Later he wrote: Maybe I’m naïve or don’t understand politics, but I keep hoping for someone in Washington DC to exhibit those “leadership” qualities. I know it made a BIG difference at the local government level.

    The question I want to explore in this chapter goes beyond taking this definition to the local government level and into the elementary school classroom. WHAT IF … the the only “Common Core Standard” were this one: “All students will develop the ability to compromise, collaborate, build consensus, and bring people together in a harmonious way.”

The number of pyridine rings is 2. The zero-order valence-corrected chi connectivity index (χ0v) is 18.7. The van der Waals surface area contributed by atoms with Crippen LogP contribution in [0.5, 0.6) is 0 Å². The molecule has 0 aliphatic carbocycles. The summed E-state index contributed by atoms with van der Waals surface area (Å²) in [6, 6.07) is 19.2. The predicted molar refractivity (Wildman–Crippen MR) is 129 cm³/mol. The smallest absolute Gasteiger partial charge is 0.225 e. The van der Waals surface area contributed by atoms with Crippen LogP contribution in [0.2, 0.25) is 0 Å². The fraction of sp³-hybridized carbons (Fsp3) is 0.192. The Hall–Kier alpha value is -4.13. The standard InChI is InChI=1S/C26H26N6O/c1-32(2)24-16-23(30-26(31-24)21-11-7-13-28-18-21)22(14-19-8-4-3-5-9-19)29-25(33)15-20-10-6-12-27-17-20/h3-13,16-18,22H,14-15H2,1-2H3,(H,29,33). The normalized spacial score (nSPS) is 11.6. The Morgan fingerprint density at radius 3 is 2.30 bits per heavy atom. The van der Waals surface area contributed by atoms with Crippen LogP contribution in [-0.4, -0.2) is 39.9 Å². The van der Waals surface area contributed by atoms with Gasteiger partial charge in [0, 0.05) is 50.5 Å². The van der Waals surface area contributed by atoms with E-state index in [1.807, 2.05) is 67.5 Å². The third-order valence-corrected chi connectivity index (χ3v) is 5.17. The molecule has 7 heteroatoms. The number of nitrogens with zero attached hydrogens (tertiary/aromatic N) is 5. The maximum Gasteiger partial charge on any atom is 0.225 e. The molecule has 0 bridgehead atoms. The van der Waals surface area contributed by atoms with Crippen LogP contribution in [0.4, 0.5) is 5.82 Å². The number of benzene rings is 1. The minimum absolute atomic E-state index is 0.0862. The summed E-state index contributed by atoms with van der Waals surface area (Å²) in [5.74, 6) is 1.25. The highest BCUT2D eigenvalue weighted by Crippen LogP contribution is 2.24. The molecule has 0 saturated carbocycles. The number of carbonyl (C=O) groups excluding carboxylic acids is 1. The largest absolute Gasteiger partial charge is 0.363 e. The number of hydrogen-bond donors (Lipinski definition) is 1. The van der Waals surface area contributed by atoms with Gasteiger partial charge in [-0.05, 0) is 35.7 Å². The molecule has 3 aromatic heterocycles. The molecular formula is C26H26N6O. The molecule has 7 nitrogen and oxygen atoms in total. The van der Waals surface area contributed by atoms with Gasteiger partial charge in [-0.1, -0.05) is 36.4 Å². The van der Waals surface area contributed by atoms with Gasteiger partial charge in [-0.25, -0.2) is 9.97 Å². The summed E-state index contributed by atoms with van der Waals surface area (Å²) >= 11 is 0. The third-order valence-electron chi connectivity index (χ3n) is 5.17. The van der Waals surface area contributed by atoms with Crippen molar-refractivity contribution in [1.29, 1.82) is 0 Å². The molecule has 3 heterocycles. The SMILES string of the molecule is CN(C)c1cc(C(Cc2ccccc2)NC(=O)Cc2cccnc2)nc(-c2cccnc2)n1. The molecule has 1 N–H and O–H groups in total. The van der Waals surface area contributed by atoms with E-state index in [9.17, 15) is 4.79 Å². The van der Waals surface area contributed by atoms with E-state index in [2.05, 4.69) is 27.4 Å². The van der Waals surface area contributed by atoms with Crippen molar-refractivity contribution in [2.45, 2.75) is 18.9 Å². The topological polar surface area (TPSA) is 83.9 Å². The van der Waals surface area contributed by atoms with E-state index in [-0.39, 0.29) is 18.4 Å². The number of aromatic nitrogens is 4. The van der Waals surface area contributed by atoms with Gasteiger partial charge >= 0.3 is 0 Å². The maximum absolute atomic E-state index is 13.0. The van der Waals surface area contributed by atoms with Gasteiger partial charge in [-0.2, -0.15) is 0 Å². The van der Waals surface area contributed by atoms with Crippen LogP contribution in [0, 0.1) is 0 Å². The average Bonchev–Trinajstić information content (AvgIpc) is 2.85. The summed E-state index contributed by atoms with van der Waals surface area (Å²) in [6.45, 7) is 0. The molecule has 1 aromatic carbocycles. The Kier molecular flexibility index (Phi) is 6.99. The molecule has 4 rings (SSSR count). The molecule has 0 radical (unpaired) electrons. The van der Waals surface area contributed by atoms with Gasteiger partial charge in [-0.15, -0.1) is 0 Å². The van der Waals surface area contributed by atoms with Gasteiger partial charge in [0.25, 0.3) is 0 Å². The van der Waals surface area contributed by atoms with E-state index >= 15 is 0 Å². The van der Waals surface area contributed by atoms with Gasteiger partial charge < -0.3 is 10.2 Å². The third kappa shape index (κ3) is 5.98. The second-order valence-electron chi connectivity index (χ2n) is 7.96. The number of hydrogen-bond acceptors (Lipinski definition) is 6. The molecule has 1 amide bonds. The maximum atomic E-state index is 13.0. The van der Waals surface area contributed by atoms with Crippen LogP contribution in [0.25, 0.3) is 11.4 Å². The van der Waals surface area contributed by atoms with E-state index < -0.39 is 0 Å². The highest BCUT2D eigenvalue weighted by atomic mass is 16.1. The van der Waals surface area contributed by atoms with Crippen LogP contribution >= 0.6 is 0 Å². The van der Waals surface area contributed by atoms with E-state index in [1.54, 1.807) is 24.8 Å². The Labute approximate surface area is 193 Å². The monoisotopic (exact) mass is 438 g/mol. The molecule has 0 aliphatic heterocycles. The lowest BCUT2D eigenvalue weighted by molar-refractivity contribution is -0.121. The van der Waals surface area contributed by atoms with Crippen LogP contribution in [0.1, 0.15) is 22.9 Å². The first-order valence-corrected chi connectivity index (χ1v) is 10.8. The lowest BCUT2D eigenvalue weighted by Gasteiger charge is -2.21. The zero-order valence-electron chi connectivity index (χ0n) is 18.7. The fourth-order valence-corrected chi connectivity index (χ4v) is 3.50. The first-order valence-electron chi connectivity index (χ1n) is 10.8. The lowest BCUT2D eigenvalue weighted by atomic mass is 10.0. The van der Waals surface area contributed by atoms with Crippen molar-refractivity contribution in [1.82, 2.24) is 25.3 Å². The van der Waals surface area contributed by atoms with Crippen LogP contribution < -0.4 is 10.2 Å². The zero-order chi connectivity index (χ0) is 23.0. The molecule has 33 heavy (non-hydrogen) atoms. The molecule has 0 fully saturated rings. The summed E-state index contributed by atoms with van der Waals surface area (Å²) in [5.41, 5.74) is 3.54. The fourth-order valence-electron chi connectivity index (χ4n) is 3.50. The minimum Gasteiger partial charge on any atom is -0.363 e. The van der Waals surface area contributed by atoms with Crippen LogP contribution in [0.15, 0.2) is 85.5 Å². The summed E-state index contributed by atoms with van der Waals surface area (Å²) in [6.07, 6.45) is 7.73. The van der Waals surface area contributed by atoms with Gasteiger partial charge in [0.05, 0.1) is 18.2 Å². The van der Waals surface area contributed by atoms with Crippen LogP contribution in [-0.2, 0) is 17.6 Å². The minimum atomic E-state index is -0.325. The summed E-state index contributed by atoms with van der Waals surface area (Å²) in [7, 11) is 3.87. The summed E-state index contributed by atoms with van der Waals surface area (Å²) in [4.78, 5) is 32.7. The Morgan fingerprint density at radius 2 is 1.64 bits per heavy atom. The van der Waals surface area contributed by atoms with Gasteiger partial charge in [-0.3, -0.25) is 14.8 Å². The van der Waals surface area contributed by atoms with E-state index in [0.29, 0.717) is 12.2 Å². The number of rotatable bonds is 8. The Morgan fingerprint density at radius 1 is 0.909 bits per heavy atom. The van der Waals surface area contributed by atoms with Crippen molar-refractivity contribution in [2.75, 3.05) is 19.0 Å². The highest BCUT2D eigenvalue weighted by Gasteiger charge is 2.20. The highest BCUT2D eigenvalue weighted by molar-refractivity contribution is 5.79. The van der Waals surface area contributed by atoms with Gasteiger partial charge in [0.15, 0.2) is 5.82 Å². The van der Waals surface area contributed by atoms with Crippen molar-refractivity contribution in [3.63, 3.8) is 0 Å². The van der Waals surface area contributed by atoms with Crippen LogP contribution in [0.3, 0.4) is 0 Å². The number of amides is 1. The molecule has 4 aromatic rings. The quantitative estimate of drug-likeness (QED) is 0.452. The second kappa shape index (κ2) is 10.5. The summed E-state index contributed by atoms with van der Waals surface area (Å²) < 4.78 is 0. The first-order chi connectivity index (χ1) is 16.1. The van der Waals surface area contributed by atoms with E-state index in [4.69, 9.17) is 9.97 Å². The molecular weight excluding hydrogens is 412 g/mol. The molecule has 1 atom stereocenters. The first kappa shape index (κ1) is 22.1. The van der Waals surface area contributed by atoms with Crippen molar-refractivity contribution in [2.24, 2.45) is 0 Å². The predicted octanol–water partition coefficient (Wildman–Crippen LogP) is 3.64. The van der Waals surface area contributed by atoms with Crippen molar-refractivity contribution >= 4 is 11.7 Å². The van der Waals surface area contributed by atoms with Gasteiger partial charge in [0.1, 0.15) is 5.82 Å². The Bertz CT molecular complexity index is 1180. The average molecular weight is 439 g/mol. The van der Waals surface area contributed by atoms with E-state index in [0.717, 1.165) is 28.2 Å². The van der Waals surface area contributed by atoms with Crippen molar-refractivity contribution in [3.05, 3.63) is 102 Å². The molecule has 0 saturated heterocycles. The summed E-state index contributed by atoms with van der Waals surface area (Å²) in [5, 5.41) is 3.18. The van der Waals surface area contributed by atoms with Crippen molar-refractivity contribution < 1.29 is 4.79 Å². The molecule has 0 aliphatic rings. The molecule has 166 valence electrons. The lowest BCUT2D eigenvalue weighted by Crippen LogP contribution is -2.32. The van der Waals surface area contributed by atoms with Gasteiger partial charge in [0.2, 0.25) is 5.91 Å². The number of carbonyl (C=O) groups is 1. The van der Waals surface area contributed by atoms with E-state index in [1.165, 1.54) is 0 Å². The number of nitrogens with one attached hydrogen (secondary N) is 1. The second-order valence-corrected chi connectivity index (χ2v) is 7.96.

Hmmmmm.

  2. Linda and I had an interesting talk about “Cooperative Learning” . . . and why I like the terms “Project Teams” better. I told her about Paul’s project teams with Hughes Aircraft. I want to write more about that in Tools for Your Students: “Attitude of Cooperation.” When we started teaching we had kids working in “Committees.” The 1980’s took us into “Cooperative Learning . . . and I want to reframe that as “Project Teams” . . .

    Linda . . . I know you had more ideas about that . . . love to have you write about them!